And so here it is: my office renovation project, finished – but only as of today.
It will surely change; if not by the time you read this, then shortly thereafter.
If you have been challenged, inspired, puzzled – you can insert the word of your choice here – take a look at the outline Thatcher Wine and Elizabeth Lane provide in For the Love of Books for styling a bookcase:
How to Style a Bookcase Step-by-Step
Step One: Before You Begin
Step Two: Remove books from shelves
Step Three: Place objects and test book’s positions
Step Four: Move books (even if you love them) if they don’t look right
Step Five: Test out vertical and horizontal placements
Step Six: Experiment with different types of objects and accessories
Step Seven: Experiment with placing pretty covers with front facing out
Step Eight: Find themes to repeat
Step Nine: Try more unusual objects
Step Ten: Fine tune
Step Eleven: Trust your gut
Step Twelve: Take a step back
Step Thirteen: Group books by color subject and size
Step Fourteen: Be patient with the process
Why don’t you think about organizing and styling your bookshelves?
You may be wondering what became of the books that didn’t come back to my office.
Welcome to my office annex, a project in the making: About 2,000 books, cataloged and sorted for somewhat ease of access.
A few years ago, my wife and I replaced our antique brass bed with a new bed. That led to a minor redecorating of our bedroom, which led to a major effort to simplify life in our house. As parents of four, but being empty nesters, we decided to reduce our furniture footprint, change our room use around, and redecorate our house – to be accomplished over several years.
After a few trips to Goodwill and Restore to donate furniture and other items, we had a working kitchen with plenty of space for 3 chefs at a time (we’re a foodie family), a small home office tucked away to one side, and an island for casual eating for 3. The family room lost the media center, replaced by a wall-mounted screen and sound system. The fireplace wall’s built-in side book shelves were cleaned up, organized, and looked great. Free standing bookshelves were rearranged, relocated, or removed. New furniture was chosen and delivered to create a simple, clean look. A complete redesign of the room-facing fireplace wall brought a new focal point to the entire room. The original dining room – our computer room and my office for 17 years – was returned to a dining room furnished with art from several Charleston trips, along with a custom-built dining room seating ten. One of the front bedrooms – our daughter’s – became known as the Disney Princess room, decorated with Disney art, a “magic mirror,” other Disney features, and a Lego Disney Castle, all just waiting for our grandchildren to visit. The other front bedroom – our youngest son’s – became Anita’s office, but also a guest room, courtesy of a Murphy bed mounted to one wall. The front bathroom was remodeled with a new designer vanity and tile flooring. The entire downstairs ceilings were stripped of that awful 90’s popcorn ceiling, smooth-coated with plaster, and painted. All of the downstairs rooms were painted in shades of grey. My office was relocated upstairs to what was originally a bedroom for two of our sons, and also fulfills a guest bedroom role.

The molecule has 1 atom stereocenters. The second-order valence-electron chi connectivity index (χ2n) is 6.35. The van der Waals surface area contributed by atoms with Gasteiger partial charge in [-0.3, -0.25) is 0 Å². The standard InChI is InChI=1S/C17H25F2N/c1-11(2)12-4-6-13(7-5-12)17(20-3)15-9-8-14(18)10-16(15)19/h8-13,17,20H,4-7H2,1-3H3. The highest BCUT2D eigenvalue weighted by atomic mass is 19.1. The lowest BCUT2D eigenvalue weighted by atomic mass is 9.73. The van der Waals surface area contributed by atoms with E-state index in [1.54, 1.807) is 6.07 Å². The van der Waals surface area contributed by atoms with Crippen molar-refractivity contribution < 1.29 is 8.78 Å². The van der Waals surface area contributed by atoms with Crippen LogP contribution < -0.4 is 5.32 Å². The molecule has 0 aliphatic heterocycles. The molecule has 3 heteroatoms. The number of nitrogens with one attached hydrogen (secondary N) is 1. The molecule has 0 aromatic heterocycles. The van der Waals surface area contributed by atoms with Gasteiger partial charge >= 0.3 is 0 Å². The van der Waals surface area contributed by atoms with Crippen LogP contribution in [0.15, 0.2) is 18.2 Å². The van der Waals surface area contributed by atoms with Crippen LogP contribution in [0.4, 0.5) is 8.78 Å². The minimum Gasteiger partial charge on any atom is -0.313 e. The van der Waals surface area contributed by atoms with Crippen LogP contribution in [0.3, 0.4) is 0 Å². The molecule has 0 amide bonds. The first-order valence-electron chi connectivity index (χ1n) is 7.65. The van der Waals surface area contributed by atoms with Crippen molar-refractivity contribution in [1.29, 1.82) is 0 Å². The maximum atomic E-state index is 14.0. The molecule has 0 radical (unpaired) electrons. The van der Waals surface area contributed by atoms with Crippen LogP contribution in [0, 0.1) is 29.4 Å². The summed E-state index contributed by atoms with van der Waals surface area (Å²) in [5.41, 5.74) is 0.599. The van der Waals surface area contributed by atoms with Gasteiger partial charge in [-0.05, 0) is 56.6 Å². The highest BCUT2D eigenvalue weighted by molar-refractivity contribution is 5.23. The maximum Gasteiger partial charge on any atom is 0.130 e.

I was completely happy to be out of sight from the main floor, and relocated my work there. Since Auxano had been founded as a digital company in 2004, most of my work took place there.
Therein lies the problem.
My vocational title at Auxano is Vision Room Curator and Digital Engagement Leader, which is a really cool title, but functionally I read, research, and write – a lot of all three. Which involves books – lots of them (even in the digital reader age). And project files (I’m trying to go digital, but it’s taking awhile). More books, as in book towers – one for each of the 7+ years of SUMS Remix. And visual learning objects – lots of Disney items including a Sorcerer Mickey hat and Mickey hands; gas station memorabilia; Starbucks cups and barista training materials; pirate gear and props, etc. – all related to projects I’m currently working on and/or keeping updated. Then there’s special family photos, challenge coins and patches of my Air Force son’s career, and did I mention personal books?
My name is Bob, and I’m a horizontal organizer.
I like the things I am working on spread out on a surface in front of me, where they can beckon me to continue working on them. Efficiency experts and time management gurus live in a world of vertical file management and a digital, paperless world, but me – not so much.
As a horizontal organizer, I am at a situational disadvantage. The whole world is set up to help keep vertically organized people on top of things. On the other hand, all my work is on top of things – my desk, the tops of filing cabinets, bookshelves, the nearby futon (I’m getting better, Anita – I really am!), and the floor.
As you have no doubt heard, a messy desk spread thick with paper and stacked high with books is the sign of a genius at work.
At least that’s what I tell myself.
The relocation of my office from the main level of our home to the second floor has had many benefits, not the least of which is increased domestic tranquility – a phrase not exclusively limited to governmental issues by any means. Because of my tendencies towards horizontal organization – actually, more like a full-out embrace – my working office is out of sight, but not out of mind – the office must also remain a guest room (but give me a couple hours notice, please, to ahem – rearrange things).
Anita has gently, but, firmly, been suggesting for several years now something to the tune of “that mess office needs some work.” As with much of life, it was put off some, and then some more.